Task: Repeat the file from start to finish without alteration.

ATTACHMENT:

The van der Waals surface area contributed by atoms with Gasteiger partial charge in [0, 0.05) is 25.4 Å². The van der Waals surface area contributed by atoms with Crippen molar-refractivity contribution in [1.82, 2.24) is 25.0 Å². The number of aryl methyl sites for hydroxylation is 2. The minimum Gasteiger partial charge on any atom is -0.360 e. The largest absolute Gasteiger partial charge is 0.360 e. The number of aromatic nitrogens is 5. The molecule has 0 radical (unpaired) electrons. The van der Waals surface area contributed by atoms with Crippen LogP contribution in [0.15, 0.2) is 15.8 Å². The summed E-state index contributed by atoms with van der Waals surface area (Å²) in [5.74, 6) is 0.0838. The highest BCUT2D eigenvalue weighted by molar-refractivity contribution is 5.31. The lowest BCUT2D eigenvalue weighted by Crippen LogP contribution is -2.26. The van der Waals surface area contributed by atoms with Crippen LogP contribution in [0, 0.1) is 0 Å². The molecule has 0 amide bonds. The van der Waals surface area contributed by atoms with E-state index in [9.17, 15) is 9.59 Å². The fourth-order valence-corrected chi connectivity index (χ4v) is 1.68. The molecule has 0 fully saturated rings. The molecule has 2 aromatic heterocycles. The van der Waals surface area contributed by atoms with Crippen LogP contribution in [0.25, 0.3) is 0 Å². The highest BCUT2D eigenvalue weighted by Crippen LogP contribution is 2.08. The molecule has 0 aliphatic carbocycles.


The van der Waals surface area contributed by atoms with Gasteiger partial charge in [0, 0.05) is 25.4 Å². The van der Waals surface area contributed by atoms with Crippen molar-refractivity contribution in [1.82, 2.24) is 25.0 Å². The number of aryl methyl sites for hydroxylation is 2. The minimum Gasteiger partial charge on any atom is -0.360 e. The largest absolute Gasteiger partial charge is 0.360 e. The number of aromatic nitrogens is 5. The molecule has 0 radical (unpaired) electrons. The van der Waals surface area contributed by atoms with Crippen LogP contribution in [0.15, 0.2) is 15.8 Å². The summed E-state index contributed by atoms with van der Waals surface area (Å²) in [5.74, 6) is 0.0838. The highest BCUT2D eigenvalue weighted by molar-refractivity contribution is 5.31. The lowest BCUT2D eigenvalue weighted by Crippen LogP contribution is -2.26. The van der Waals surface area contributed by atoms with Crippen LogP contribution in [0, 0.1) is 0 Å². The molecule has 0 amide bonds. The van der Waals surface area contributed by atoms with E-state index in [9.17, 15) is 9.59 Å². The fourth-order valence-corrected chi connectivity index (χ4v) is 1.68. The molecule has 0 fully saturated rings. The molecule has 2 aromatic heterocycles. The van der Waals surface area contributed by atoms with Crippen LogP contribution in [0.25, 0.3) is 0 Å². The highest BCUT2D eigenvalue weighted by Crippen LogP contribution is 2.08. The molecule has 0 aliphatic carbocycles.